Fifteen families of beavers just won their permanent “right to remain” on the River Otter in East Devon.
This marks the first time the UK government has ever backed the reintroduction of an extinct native mammal. Known for their ability to build complex dams, pools, and burrows with underwater entrances, beavers can rapidly change entire ecosystems.
The decision follows a five-year study by Devon Wildlife Trust, working with the University of Exeter, Clinton Devon Estates, and the Derek Gow Consultancy, investigating the Devon beaver families’ impact on the local environment.
The River Otter Beaver Trial showed definitively that the animals’ presence improved the ecology of the river. But they also reduced the risk of flooding for people living downstream, due to the beaver’s dams and burrows.
“As their numbers have grown so has local people’s awareness and appreciation of them. We’re delighted that these beavers have now been given leave to stay permanently,” said Peter Burgess, Director of Conservation at Devon Wildlife Trust.
“This is the most ground-breaking government decision for England’s wildlife for a generation,” continued Burgess. “Beavers are nature’s engineers and have the unrivalled ability to breathe new life into our rivers and wetlands.”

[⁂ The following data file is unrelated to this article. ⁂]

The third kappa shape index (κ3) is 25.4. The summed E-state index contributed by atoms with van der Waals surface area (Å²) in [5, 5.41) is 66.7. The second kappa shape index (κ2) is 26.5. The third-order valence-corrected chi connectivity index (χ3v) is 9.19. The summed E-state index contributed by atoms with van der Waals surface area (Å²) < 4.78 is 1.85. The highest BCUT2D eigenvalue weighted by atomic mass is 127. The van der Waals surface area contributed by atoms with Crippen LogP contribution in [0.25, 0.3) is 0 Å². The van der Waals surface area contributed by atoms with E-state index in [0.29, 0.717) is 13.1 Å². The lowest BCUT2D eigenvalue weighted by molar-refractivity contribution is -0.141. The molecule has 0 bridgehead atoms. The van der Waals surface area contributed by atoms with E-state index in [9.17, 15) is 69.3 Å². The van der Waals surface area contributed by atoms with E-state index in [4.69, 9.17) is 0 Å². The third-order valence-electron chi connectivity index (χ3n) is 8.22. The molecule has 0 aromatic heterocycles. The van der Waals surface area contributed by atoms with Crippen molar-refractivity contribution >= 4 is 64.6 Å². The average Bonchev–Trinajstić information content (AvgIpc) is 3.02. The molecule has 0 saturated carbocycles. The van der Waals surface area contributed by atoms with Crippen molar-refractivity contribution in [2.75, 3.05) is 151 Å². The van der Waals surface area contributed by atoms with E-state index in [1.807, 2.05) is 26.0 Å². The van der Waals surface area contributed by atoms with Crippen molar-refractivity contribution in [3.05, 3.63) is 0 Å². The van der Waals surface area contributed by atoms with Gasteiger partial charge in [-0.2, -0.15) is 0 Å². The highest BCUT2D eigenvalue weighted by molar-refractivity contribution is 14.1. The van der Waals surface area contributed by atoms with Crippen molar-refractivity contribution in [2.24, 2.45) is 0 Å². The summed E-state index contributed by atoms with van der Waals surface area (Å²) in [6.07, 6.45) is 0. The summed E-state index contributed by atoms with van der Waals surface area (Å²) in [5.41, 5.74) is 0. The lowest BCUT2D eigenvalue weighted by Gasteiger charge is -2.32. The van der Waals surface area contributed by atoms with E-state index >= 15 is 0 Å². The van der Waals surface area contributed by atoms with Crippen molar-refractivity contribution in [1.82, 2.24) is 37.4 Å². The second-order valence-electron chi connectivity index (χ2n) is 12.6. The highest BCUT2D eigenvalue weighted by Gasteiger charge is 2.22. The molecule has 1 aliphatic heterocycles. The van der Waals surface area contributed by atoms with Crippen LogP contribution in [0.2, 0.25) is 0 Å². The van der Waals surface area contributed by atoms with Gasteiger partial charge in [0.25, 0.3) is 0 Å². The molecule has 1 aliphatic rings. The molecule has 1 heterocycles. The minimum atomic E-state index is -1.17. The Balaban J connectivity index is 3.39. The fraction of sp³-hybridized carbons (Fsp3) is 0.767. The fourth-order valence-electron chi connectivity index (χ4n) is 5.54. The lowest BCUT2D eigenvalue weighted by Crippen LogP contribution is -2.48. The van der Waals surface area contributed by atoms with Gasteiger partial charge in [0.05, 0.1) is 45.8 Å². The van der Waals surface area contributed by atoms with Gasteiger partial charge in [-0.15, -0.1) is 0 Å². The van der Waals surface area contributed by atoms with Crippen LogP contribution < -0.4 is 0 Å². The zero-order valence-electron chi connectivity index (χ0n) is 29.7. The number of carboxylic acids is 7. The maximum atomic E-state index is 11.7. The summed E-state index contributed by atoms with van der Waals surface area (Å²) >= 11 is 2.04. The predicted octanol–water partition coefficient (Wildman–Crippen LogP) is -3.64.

“Their benefits will be felt throughout our countryside, by wildlife and people,” he added.
Beavers and Rewilding
The Otter River beavers were first discovered in 2013, and their exact origins remain unconfirmed. Some speculate that wildlife activists illegally released the beavers as part of a rewilding project.
According to Devon Wildlife Trust, the Otter River beavers are Britain’s first wild breeding population in over 400 years. The Eurasian beaver—previously extinct in the UK—was hunted for meat, fur, and castoreum, produced by the animal’s scent glands and used in perfumes, food, and medicine.
Last year, the National Trust announced plans to reintroduce beavers at two separate locations in the south of England. The conservation charity also cited flood management and the improvement of local biodiversity as key factors.
“The beavers become an important part of the ecology, developing natural processes and contributing to the health and richness of wildlife in the area,” said Ben Eardley, project manager for the National Trust at Holnicote.
“Their presence in our river catchments is a sustainable way to help make our landscape more resilient to climate change,” he added.
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